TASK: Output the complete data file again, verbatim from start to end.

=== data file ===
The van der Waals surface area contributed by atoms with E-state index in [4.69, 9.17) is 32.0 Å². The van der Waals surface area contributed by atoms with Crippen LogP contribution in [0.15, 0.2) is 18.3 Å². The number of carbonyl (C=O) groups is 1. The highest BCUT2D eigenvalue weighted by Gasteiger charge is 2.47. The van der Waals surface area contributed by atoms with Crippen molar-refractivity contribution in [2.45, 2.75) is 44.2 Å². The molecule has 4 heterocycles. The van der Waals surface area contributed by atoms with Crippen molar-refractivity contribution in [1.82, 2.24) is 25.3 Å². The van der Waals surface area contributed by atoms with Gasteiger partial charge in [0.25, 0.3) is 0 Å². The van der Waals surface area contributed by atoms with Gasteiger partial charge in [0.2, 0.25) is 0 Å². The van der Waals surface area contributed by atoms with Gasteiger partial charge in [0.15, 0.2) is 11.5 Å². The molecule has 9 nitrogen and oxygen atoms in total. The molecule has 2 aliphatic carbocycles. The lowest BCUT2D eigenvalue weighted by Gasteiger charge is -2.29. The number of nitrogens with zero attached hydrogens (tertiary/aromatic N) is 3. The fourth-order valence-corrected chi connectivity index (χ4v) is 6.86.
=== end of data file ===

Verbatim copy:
The van der Waals surface area contributed by atoms with E-state index in [4.69, 9.17) is 32.0 Å². The van der Waals surface area contributed by atoms with Crippen LogP contribution in [0.15, 0.2) is 18.3 Å². The number of carbonyl (C=O) groups is 1. The highest BCUT2D eigenvalue weighted by Gasteiger charge is 2.47. The van der Waals surface area contributed by atoms with Crippen molar-refractivity contribution in [2.45, 2.75) is 44.2 Å². The molecule has 4 heterocycles. The van der Waals surface area contributed by atoms with Crippen molar-refractivity contribution in [1.82, 2.24) is 25.3 Å². The van der Waals surface area contributed by atoms with Gasteiger partial charge in [0.25, 0.3) is 0 Å². The van der Waals surface area contributed by atoms with Gasteiger partial charge in [0.2, 0.25) is 0 Å². The van der Waals surface area contributed by atoms with Gasteiger partial charge in [0.15, 0.2) is 11.5 Å². The molecule has 9 nitrogen and oxygen atoms in total. The molecule has 2 aliphatic carbocycles. The lowest BCUT2D eigenvalue weighted by Gasteiger charge is -2.29. The number of nitrogens with zero attached hydrogens (tertiary/aromatic N) is 3. The fourth-order valence-corrected chi connectivity index (χ4v) is 6.86.